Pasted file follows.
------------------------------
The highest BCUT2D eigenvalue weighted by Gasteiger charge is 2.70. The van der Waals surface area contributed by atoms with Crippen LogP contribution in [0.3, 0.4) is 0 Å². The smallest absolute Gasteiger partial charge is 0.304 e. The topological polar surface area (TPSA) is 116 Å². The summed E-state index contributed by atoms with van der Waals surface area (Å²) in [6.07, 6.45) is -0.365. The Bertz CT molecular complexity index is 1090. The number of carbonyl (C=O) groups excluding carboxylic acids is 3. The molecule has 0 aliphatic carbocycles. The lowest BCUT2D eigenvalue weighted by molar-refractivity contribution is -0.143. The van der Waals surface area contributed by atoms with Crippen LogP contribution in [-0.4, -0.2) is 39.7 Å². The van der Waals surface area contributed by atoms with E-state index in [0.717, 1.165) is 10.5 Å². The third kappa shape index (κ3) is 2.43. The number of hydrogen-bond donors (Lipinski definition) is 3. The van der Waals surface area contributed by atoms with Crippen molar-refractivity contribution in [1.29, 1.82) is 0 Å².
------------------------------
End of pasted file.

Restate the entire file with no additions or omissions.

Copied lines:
The highest BCUT2D eigenvalue weighted by Gasteiger charge is 2.70. The van der Waals surface area contributed by atoms with Crippen LogP contribution in [0.3, 0.4) is 0 Å². The smallest absolute Gasteiger partial charge is 0.304 e. The topological polar surface area (TPSA) is 116 Å². The summed E-state index contributed by atoms with van der Waals surface area (Å²) in [6.07, 6.45) is -0.365. The Bertz CT molecular complexity index is 1090. The number of carbonyl (C=O) groups excluding carboxylic acids is 3. The molecule has 0 aliphatic carbocycles. The lowest BCUT2D eigenvalue weighted by molar-refractivity contribution is -0.143. The van der Waals surface area contributed by atoms with Crippen LogP contribution in [-0.4, -0.2) is 39.7 Å². The van der Waals surface area contributed by atoms with E-state index in [0.717, 1.165) is 10.5 Å². The third kappa shape index (κ3) is 2.43. The number of hydrogen-bond donors (Lipinski definition) is 3. The van der Waals surface area contributed by atoms with Crippen molar-refractivity contribution in [1.29, 1.82) is 0 Å².